Like any other market, the real estate market has fallen into inconsistency – especially in the previous years where prices have swung however which way. But the good thing is that, right now it is once again beginning to stabilise, with the help of certain market pressures that ease the fears of all stakeholders. Real estate markets can skew one way or the other, depending on location. Sometimes the market favours tenants and sometimes the market favours landlords. In a perfect market there will be a good balance between the two.
There are laws in place to help achieve a good real estate market balance. It can be found within the Landlord Tenant Law. The law is established in order to protect both parties and not just one. This is essential for a harmonious landlord tenant relationship.
As a tenant, you would want to be able to live peacefully and securely in your rental home without having to worry that your rental home might be infested, ill maintained, or be uninhabitable. As a landlord, you would want your investment property to not be abused, fall into dilapidation, or used for illegal purposes. Both would want to be safe, secure, and get good value for their investment. It is important to know your rights as a landlord or as a tenant in order to have the safety and security that the law affords.
For the sake of fairness, we will take a look at how the law affects both tenant and landlord. Let’s first start with understanding the rights of a landlord or property owner. Here’s what you need to know about your rights as a landlord or owner:
At the Federal level:
The Fair Housing Act is a federal law that states that it is unlawful to refuse to sell, rent to, or negotiate with any person because of that person’s inclusion in a protected class. Discrimination due to race, color, national origin, religion, sex, familial status, or disability is prohibited. It extends beyond leasing to include advertising, preventing landlords from marketing their properties to certain groups of people.
The Fair Credit Reporting Act is a federal law created to promote the accuracy, fairness, and privacy of consumer information contained in the files of consumer reporting agencies. It outlines the different procedures in which a landlord may use a tenant’s credit history for screening purposes. Under this act, a landlord has to get an applicant’s permission in order to run a credit report, provide information on the credit reporting agency used, and inform the applicant if information contained on the credit report was the basis for denial or adverse action.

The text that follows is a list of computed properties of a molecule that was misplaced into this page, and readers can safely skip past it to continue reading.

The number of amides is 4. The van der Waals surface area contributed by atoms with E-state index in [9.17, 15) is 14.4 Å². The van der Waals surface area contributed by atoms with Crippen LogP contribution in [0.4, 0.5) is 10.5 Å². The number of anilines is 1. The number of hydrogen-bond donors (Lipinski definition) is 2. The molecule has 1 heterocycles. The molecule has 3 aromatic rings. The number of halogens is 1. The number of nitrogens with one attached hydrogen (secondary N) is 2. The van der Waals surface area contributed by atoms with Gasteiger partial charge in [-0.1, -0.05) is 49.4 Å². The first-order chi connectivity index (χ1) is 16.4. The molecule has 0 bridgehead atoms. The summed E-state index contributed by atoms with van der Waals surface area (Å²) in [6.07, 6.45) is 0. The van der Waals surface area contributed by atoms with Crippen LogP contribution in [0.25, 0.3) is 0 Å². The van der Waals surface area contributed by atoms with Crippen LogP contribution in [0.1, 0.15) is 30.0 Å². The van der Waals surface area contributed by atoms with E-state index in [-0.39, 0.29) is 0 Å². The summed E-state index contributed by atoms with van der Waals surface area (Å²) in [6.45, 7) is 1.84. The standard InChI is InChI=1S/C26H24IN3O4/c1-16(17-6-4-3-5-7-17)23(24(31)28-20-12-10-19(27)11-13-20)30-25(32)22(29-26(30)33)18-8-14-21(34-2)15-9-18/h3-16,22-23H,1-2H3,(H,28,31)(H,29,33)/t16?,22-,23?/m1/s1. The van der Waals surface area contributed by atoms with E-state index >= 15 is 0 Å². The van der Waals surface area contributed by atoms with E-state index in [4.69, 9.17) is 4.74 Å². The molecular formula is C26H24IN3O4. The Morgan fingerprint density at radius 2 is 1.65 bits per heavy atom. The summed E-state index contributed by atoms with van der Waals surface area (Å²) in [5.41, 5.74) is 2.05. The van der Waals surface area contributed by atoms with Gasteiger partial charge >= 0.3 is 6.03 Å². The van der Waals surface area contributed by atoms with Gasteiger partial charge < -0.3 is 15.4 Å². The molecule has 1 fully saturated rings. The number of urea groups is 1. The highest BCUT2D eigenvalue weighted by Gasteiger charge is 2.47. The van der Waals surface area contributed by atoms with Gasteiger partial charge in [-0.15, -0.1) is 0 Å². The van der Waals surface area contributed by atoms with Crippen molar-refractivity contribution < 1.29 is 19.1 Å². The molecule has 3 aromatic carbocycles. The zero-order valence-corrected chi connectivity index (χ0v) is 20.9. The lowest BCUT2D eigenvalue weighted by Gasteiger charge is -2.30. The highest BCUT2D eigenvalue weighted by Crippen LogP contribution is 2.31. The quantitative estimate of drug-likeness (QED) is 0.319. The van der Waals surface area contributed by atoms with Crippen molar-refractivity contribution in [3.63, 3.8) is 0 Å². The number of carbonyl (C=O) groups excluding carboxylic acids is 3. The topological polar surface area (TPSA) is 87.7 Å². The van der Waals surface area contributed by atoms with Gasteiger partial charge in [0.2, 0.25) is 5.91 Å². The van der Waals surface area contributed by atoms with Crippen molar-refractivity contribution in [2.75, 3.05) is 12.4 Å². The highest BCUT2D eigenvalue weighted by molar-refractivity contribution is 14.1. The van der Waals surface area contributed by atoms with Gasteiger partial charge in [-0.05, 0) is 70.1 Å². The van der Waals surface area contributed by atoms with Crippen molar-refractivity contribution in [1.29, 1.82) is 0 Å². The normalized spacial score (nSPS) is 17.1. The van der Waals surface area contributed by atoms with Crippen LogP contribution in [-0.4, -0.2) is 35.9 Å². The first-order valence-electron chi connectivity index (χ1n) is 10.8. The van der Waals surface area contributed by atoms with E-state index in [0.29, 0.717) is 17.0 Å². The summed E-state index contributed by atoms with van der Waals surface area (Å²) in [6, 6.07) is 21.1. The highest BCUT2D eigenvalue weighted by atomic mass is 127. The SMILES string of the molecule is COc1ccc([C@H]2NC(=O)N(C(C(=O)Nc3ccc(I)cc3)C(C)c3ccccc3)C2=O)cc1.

It is best to familiarise yourself with these laws especially if you are a property owner, landlord, or property manager. Ignorance of the law excuses no one.
At the State level:
While laws would differ slightly by state, most laws at the state level are grounded on rules governing practical matters. Matters like a tenant’s rights and responsibilities and a landlords’ rights and responsibilities, lease terms and conditions, lease termination rules, handling of evictions, fees and charges, deposits, and legal handling are included in laws at the state level.
Most property managers are familiar with state landlord-tenant laws. Property owners/landlords should brush up on these laws in order to know their rights and what they are legally entitled to. If you are a landlord, you can brush up on your knowledge of the state laws here.
Your rights as an Owner:
Landlords rights, pertain mainly to the protection of their income investment. For example, the standard requirement of a monthly payment for rent, security deposits, fees (maintenance or association dues), and other items that are detailed in the lease agreement (like utility bills) – are all part of your rights as a property owner.
- You have the right to screen your applicants carefully – A landlord may screen applicants based on credit history, employment history, and income to determine their payment capability and if they will be a good fit. Keep in mind the premises of the Fair Housing Act which prohibits discrimination and requires landlords to provide the applicant with the name and address of the credit reporting agency should they decide to reject an application.
- You have the right to put your agreement in writing – A landlord can and should specify the rental agreement terms in a contract. The contract has to include the names of the tenants, the length of the tenancy, the amount of the security deposit, the party responsible for specific repairs, whether pets may live in the rental unit, and the amount of rent. Other terms that have been agreed upon can be included in this contract (e.g. forms of payments accepted, grace periods, due dates, fees, etc.)
- You have the right to inspect your property regularly – This is to prevent dangerous conditions and illegal activity in the premises. Landlords have to be sure that their property is not being used for any criminal activity and that it remains a safe and secure place for all tenants. Things that need to be repaired should be addressed right away otherwise there could be an oversight of health and safety regulations. Most states permit landlords to enter a rental unit for repairs, inspections, to show a prospective tenant, or in cases of emergency. In all cases, except in an emergency, the landlord has to notify (verbal or written) the tenant of their intent to enter, 24 hours before the visit.
- You have the right to make repairs and improvements as you see fit – It is your property and should you choose to install security cameras, a pool, gates, or anything that you deem will increase your property’s rental value or ensure the security of your property, you can do so.
- You have the right to evict tenants – Landlords have the right to evict tenants, but it must be for cause (such as nonpayment of rent).
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